Joachim Hensch, Hugo Boss: “The implementation of Industry 4.0 remains a challenge”

Joachim Hensch

At the Hugo Boss factory in Izmir, Turkey, robots rub shoulders with dressmakers and artificial intelligence is smartly balancing the lines. Nevertheless, the site and its transformation into a smart factory would not have been possible without the close integration of its people. In 2016, the leading manufacturer of premium apparel started its digital revolution. Hugo Boss embraced Industry 4.0 and incorporated many technologies into its site to enhance flexibility, forecasting, and most importantly to engage employees and develop their skills. “Our transformation into a smart factory would not have been possible without our workers. This active integration as part of a holistic approach is the only way the smart factory can be successful in the long term,” says Joachim Hensch, Managing Director of Hugo Boss’s biggest production facility in Izmir.

Since its first off-the-peg suit appeared in 1960 the company’s range of classic business-wear, for both men and women, has been extended to include quality casual, evening and sportswear. Timeless outfits for modern day living are produced alongside unconventional pieces for aspiring trendsetters. Made to measure is balanced with standardised production. Joachim Hensch explains the importance of being flexible in today’s VUCA world.

What is the strategy of the company: Product leadership, operational excellence or customer intimacy?

“All three. We started our digital journey in 2016 and each year we focus on a new priority or motto. We started on the shop floor and in the warehouses with an extensive assessment of our readiness for digitalisation. We needed clarity on the data we collected and how we could use it on the shop floor, real time. The aim was to improve our operational excellence through quick response and short delivery times.

The same year we established a department, Hugo Boss Solutions, not only for improving ourselves but also for Hugo Boss vendors and other companies. Hugo Boss Solutions focused on processes regarding digitalization (digital twin), automation and artificial intelligence applications respectively, as well as those that particularly focus on the integration of people with technology and facilitation of labour-intensive work. Building on its impact on profitability, today the department provides services to manufacturers around the world.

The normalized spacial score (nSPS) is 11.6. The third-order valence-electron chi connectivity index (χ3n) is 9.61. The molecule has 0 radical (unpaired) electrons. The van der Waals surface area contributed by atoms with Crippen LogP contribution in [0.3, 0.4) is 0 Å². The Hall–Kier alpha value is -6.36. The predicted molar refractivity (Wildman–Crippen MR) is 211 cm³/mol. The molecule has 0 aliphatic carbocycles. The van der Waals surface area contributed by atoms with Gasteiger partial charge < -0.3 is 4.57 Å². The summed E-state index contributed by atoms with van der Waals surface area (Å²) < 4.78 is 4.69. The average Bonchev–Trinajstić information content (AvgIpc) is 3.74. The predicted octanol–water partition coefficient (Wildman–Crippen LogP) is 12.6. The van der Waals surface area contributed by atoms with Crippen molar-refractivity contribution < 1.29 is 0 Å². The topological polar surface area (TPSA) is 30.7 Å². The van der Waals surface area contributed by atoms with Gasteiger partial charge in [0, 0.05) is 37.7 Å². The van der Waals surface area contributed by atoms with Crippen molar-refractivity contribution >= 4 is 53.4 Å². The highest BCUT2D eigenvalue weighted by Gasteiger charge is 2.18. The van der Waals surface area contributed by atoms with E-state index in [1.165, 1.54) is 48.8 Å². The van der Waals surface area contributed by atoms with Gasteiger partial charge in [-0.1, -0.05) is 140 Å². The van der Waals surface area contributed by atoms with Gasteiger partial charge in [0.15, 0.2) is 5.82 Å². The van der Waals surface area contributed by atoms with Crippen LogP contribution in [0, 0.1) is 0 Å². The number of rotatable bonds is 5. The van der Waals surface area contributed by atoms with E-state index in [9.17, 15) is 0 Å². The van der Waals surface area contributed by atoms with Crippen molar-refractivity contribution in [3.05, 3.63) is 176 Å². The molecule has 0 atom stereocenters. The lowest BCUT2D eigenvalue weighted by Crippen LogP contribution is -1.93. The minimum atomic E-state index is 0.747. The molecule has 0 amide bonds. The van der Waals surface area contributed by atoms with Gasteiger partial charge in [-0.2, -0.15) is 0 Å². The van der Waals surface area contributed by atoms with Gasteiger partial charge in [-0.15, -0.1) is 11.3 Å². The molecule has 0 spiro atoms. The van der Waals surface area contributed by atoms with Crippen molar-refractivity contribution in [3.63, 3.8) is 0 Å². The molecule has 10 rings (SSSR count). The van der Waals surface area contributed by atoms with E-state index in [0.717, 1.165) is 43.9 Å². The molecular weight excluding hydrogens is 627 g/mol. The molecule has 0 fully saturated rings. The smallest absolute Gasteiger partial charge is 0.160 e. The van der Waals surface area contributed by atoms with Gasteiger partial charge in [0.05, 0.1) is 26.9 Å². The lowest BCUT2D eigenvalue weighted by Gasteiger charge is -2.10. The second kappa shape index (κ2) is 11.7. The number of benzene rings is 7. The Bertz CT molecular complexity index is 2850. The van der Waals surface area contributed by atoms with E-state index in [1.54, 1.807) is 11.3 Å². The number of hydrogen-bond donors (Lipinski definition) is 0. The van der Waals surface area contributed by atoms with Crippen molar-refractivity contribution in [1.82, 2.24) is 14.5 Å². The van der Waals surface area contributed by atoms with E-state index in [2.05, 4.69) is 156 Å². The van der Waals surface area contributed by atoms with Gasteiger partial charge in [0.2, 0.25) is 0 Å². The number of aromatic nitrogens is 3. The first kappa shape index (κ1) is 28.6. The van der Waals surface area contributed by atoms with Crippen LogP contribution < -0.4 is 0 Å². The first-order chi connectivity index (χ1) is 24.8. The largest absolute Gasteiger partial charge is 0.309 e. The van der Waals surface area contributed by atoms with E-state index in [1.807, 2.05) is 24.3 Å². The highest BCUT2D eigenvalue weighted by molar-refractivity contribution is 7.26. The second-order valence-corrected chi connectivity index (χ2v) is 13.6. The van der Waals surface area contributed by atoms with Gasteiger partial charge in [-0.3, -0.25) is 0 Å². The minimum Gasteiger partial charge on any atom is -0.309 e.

In 2017 we concentrated on robotics and automation and how we could implement them in production. On one hand, we want more automation while on the other more tailor-made, personalised items. We have a state of the art production system but also equipment for personalised stitching and embroidery. We are able to transfer items from the automated line to one requiring more handwork, which gives us that extra customer intimacy. In 2018, it was about using the data to make predictions. Our motto for 2019 is: connecting the dots.”

What are the main business challenges that drive supply chain projects at the moment?

“The implementation of Industry 4.0 remains a challenge. Before deciding on the technology, you need to understand your processes very well and properly define the problem you are trying to solve. You need to grasp the capability of the technology and the correct way to use it. Now everyone is talking about artificial intelligence but if you don’t have the correct data, artificial intelligence cannot help you make predictions. We use it in HR to predict the right person for the right job. We also use it to determine which orders can be best produced on which line.” … … …

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This article was first published in Supply Chain Movement 35 | Q4 – 2019